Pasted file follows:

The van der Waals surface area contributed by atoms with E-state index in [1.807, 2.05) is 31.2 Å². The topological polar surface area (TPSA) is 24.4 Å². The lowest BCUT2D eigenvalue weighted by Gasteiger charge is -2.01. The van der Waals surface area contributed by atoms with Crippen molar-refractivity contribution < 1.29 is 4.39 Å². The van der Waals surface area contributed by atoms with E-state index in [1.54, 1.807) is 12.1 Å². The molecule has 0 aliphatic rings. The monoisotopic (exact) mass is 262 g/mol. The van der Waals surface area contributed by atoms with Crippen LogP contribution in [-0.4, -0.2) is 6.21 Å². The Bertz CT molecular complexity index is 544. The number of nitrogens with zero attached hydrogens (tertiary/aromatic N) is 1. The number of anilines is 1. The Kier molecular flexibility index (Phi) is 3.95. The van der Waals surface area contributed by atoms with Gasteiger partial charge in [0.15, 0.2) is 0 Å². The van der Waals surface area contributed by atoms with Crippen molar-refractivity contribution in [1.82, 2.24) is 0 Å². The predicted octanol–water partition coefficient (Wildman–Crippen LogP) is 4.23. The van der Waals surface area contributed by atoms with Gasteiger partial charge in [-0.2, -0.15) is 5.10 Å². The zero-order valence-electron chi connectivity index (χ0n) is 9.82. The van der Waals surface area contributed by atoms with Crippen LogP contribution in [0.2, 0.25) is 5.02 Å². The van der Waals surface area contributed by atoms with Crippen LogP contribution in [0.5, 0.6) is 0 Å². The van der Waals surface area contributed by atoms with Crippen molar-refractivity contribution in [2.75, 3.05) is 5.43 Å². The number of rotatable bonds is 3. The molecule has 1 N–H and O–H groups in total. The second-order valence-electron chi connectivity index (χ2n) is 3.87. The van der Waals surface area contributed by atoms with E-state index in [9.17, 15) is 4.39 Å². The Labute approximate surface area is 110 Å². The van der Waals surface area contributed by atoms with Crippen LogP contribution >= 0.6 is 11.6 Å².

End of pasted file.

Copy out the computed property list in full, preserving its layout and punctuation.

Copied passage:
The van der Waals surface area contributed by atoms with E-state index in [1.807, 2.05) is 31.2 Å². The topological polar surface area (TPSA) is 24.4 Å². The lowest BCUT2D eigenvalue weighted by Gasteiger charge is -2.01. The van der Waals surface area contributed by atoms with Crippen molar-refractivity contribution < 1.29 is 4.39 Å². The van der Waals surface area contributed by atoms with E-state index in [1.54, 1.807) is 12.1 Å². The molecule has 0 aliphatic rings. The monoisotopic (exact) mass is 262 g/mol. The van der Waals surface area contributed by atoms with Crippen LogP contribution in [-0.4, -0.2) is 6.21 Å². The Bertz CT molecular complexity index is 544. The number of nitrogens with zero attached hydrogens (tertiary/aromatic N) is 1. The number of anilines is 1. The Kier molecular flexibility index (Phi) is 3.95. The van der Waals surface area contributed by atoms with Gasteiger partial charge in [0.15, 0.2) is 0 Å². The van der Waals surface area contributed by atoms with Crippen molar-refractivity contribution in [1.82, 2.24) is 0 Å². The predicted octanol–water partition coefficient (Wildman–Crippen LogP) is 4.23. The van der Waals surface area contributed by atoms with Gasteiger partial charge in [-0.2, -0.15) is 5.10 Å². The zero-order valence-electron chi connectivity index (χ0n) is 9.82. The van der Waals surface area contributed by atoms with Crippen LogP contribution in [0.2, 0.25) is 5.02 Å². The van der Waals surface area contributed by atoms with Crippen LogP contribution in [0.5, 0.6) is 0 Å². The van der Waals surface area contributed by atoms with Crippen molar-refractivity contribution in [2.75, 3.05) is 5.43 Å². The number of rotatable bonds is 3. The molecule has 1 N–H and O–H groups in total. The second-order valence-electron chi connectivity index (χ2n) is 3.87. The van der Waals surface area contributed by atoms with E-state index in [9.17, 15) is 4.39 Å². The Labute approximate surface area is 110 Å². The van der Waals surface area contributed by atoms with Crippen LogP contribution >= 0.6 is 11.6 Å².